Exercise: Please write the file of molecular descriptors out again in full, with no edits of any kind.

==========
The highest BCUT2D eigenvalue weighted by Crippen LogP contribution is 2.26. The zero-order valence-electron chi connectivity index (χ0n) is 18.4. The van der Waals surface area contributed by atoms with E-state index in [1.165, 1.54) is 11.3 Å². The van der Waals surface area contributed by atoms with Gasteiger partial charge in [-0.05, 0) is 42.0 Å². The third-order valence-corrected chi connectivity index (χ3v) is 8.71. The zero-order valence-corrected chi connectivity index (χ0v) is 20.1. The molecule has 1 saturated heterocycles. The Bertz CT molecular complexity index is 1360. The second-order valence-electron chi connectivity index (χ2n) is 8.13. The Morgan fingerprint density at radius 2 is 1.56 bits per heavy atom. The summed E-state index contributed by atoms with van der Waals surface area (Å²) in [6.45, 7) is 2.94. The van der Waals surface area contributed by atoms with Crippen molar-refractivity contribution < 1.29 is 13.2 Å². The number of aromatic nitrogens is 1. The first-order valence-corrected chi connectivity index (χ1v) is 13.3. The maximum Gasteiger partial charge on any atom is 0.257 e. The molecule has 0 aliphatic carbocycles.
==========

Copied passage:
The highest BCUT2D eigenvalue weighted by Crippen LogP contribution is 2.26. The zero-order valence-electron chi connectivity index (χ0n) is 18.4. The van der Waals surface area contributed by atoms with E-state index in [1.165, 1.54) is 11.3 Å². The van der Waals surface area contributed by atoms with Gasteiger partial charge in [-0.05, 0) is 42.0 Å². The third-order valence-corrected chi connectivity index (χ3v) is 8.71. The zero-order valence-corrected chi connectivity index (χ0v) is 20.1. The molecule has 1 saturated heterocycles. The Bertz CT molecular complexity index is 1360. The second-order valence-electron chi connectivity index (χ2n) is 8.13. The Morgan fingerprint density at radius 2 is 1.56 bits per heavy atom. The summed E-state index contributed by atoms with van der Waals surface area (Å²) in [6.45, 7) is 2.94. The van der Waals surface area contributed by atoms with Crippen molar-refractivity contribution < 1.29 is 13.2 Å². The number of aromatic nitrogens is 1. The first-order valence-corrected chi connectivity index (χ1v) is 13.3. The maximum Gasteiger partial charge on any atom is 0.257 e. The molecule has 0 aliphatic carbocycles.